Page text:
Sunday, May 22, 2016

Movie Review - The Keeping Room

The Keeping Room (2015)
Starring Brit Marling, Hailee Steinfeld, Muna Otaru, Kyle Soller, and Sam Worthington
Directed by Daniel Barber
***This film is currently streaming on Netflix***

As the Civil War is nearing its end, three women -- two sisters Augusta and Louise (Brit Maling and Hailee Steinfeld) and their slave Mad (Muna Otaru) -- find themselves surviving, but struggling to keep their small family estate alive and well after they receive word that their father has been killed in the war.  Things take a turn for the worse when two Union soldiers (Sam Worthington and Kyle Soller) break away from their regiment and head out on a vigilante rampage, running rampant across the countryside killing, raping, and looting.  When the soldiers attempt to ransack Augusta and Louise's property, the three women won't back down, doing all they can to stop the two men from succeeding in their vicious aspirations.

The Keeping Room opens with a heartbreakingly, grippingly violent opening scene that sets the tone for what is to come and while director Daniel Barber and debut screenwriter Julia Hart's film can't quite live up to the power that occurs during those initial moments, there's an interesting premise here even if it isn't always executed to its fullest potential.  Ultimately, The Keeping Room is a little too filled with silences and three ladies staring off into the countryside to really maintain its momentum, but at its crux this tells a story from a unique perspective that isn't often seen.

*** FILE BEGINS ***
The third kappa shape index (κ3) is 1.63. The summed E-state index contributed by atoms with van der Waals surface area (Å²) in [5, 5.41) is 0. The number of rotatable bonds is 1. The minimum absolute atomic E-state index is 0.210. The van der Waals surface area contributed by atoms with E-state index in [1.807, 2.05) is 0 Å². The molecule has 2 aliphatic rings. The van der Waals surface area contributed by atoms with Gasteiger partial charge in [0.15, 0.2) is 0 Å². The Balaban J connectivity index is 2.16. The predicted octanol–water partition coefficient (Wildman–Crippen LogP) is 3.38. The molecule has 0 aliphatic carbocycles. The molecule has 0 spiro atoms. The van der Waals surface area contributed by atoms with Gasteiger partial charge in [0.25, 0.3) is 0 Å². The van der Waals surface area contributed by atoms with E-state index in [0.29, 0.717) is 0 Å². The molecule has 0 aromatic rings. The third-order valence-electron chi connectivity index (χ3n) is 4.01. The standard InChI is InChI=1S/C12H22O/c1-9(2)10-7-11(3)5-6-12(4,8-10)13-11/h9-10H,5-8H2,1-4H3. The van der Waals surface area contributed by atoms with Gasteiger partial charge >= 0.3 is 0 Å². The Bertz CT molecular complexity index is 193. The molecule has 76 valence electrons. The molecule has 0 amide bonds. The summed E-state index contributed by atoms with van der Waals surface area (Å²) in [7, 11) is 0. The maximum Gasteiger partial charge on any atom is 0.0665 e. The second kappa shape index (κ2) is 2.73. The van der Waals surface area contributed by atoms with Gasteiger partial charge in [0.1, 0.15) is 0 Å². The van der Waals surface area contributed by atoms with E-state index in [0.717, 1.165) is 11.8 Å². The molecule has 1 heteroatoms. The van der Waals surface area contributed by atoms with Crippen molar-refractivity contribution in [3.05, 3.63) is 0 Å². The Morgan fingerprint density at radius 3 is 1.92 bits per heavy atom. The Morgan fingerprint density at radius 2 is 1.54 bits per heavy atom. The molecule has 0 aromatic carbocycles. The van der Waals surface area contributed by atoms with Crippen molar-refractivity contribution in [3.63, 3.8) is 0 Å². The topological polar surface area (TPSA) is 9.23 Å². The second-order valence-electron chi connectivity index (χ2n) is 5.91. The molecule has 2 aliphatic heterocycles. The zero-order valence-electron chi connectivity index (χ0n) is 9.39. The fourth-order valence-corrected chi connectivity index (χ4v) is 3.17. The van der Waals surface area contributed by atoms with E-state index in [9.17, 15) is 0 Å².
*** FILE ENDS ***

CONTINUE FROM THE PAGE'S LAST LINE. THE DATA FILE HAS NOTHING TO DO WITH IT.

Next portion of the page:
It's a bit unfortunate, as well, that its trio of ladies is a little uneven in terms of fully embodying the grit and determination needed for their characters.  Most successful is Muna Otaru in her first starring film role, but part of her ability to shine lies in some nice monologues concerning slavery that aren't particularly afforded the other women.  Least successful is Hailee Steinfeld whom I often like, but here she never quite grasps the Southern drawl (a little surprising seeing as how she was great in True Grit) and her Louise is the least fleshed out of all the characters.  Similarly, Brit Marling seems to waver in her accent as well, but Marling always has me wavering myself as to whether I like her or find her disappointing as an actress.  There's something natural about her that I appreciate, but sometimes when she's asked to really emote, I'm left feeling empty -- that doesn't just apply for this movie, but for many I've seen her in.  Somehow, though, Marling is captivating as the lead so she continues to befuddle me a bit.

With a little more experience behind the camera (this is only director Barber's second film) and on the screenplay, The Keeping Room had the potential of being something truly special.  While it unfortunately doesn't quite excel, it still works as a film, giving us a believable story from a perspective that feels original.

The RyMickey Rating:  B-

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